Out of the darkness the ghost of Sloane
Awakes from rest with a sigh and a groan.
Then up he arises to haunt the School
Climbing the stairs in the guise of a ghoul.
He shuffles and clanks down each corridor
Into the classrooms where stand desks galore.
He examines each desk and checks the boys' work,
Allots ghostly marks in the dark and the murk.

If you ever lose books from out of your desk,
And the teacher upbraids you and calls you a pest,
Just tell him my story, however tall,
Of the white shrouded phantom that haunts the School Hall.

                                                    J. Hollingshead (3C)


As for us, the boys who used to attend our Chelsea school, we probably considered ourselves 'Chelsea men' but I doubt that many of us fitted the description in this poem, written when he was in the 5th year by one time Sloane Schoolboy, A R Doubledee. I get the impression he didn't particularly approve of the 'Beatniks' of the late 50s and early 60s that he found himself sharing Chelsea with or, as he called them the 'Weirdies' -                                                                        

The Weirdies

The Chelsea man is excessively queer,
He only drinks coffee and doesn't like beer.
He's always "chatting" the girls, and yet
This seems to make him "one of the set".

His unkempt chin and uncut hair
Go with his feet which are usually bare.
If he wears shoes, they've never got soles,
And he's usually found in Bohemian holes.

His outsize sweater is generally black
Contrasting well with his shorty mac.
He wears his clothing merely to show
That he can keep up with the boys of Soho.

To find a girl he doesn't look far,
But into the nearest coffee bar,
Where he's sure to meet a Bohemian "yob".
They're all from Chelsea - what a mob!

The girls with hair right down their backs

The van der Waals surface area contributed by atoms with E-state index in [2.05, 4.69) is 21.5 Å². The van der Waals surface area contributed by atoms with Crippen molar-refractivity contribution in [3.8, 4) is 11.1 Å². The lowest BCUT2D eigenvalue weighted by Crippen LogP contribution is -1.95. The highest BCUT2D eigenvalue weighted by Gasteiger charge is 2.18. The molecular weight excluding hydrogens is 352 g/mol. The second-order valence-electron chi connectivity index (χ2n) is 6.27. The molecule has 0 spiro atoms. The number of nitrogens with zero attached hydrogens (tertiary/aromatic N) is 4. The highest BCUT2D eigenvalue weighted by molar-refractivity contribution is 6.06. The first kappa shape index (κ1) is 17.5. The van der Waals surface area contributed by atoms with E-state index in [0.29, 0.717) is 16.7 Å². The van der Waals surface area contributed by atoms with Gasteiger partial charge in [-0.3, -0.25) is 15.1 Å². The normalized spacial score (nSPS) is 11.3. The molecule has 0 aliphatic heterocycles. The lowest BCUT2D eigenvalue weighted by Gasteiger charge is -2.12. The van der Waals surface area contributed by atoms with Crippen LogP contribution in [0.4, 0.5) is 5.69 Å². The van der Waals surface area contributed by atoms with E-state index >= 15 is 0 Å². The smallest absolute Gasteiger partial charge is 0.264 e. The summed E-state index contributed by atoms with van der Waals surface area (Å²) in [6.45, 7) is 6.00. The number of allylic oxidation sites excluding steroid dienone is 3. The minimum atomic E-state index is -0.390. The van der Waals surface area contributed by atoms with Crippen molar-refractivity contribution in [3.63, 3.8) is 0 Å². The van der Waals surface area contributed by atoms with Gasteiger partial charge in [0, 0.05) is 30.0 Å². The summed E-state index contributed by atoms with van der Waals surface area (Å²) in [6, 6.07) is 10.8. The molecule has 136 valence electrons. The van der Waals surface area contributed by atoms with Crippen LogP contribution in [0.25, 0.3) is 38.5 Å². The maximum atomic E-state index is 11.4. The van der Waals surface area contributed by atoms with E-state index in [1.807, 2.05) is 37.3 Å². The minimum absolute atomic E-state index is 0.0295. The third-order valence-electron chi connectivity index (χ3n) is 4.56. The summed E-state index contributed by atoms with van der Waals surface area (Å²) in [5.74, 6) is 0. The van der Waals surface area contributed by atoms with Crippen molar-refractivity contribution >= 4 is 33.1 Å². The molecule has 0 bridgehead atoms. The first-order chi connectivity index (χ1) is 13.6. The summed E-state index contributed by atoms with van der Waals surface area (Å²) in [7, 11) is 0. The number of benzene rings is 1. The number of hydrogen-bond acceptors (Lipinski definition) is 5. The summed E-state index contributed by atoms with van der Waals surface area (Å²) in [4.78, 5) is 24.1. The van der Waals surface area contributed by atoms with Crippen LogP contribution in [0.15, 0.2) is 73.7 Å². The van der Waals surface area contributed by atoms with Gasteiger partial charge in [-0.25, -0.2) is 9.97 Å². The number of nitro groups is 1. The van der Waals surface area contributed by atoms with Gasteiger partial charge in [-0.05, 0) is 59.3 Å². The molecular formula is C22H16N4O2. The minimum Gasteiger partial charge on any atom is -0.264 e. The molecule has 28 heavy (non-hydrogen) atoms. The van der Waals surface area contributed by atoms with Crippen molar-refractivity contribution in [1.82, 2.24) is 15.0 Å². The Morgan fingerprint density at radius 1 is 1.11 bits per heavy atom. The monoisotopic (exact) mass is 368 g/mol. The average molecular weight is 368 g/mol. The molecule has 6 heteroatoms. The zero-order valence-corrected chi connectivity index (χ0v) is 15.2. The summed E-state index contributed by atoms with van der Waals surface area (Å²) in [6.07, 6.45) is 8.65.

Wear irregular clothes that look like sacks.
They walk about wearing father's sweater:
I really don't see why he should let 'er.

Their gaudy clothes of reds and greens
Match up with the style of their men-friends' jeans.
Now that's how it goes with the latest style:
Girls on their faces make-up pile,
The men wear anything they can find -
I shouldn't stare, I should just act blind!

A.R. Doubledee (5b)

* * * 








•   Frederick Hebert


Percentage of Joined Classmates: 27.3%

A:   528   Joined
B:   1403   Not Joined
(totals do not include deceased)


Know the email address of a missing Classmate? Click here to contact them!




If you would like to support this web site please click the Donate button at the foot of this box. Donations can be made by PayPal, or with a regular credit card if you do not have a PayPal account. PayPal deduct a fee from any donation, so if you'd rather not pay one, please send a cheque in my name to my home address, which you'll find on my Profile. Many thanks. Thanks also to Classmate Stefan Bremner-Morris for the cartoon below.  





You'll find a list of all those who have already donated on the Sloane School Pupil Lists page. The number of those who have donated currently stands at 73, many more than once. My thanks to you all. 



•   Stefan Bremner-Morris  5/12
•   David Mitchell  3/12
•   Ian Wiseman  26/11
•   Mark Foulsham  25/11
•   Paul Litobarski  17/11
•   Alan Williams  11/11
•   Roger Allen  3/11
•   Paul Thomas  2/11
•   Howard Landi  1/11
•   Raymond DeRose  24/10
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John Price  8/12
Jeff Hamilton  9/12
David Billett  11/12
Cyril Forey  11/12
Paul Mathias  12/12
Keith McArthur  12/12
A W Weatherley  12/12
Kevin Fuller  13/12
David Glennon  14/12
Anthony Gordon  14/12
Steve Holmes  16/12
Edward Kelly  20/12
Peter Brooks  21/12
Pete Ruhen  21/12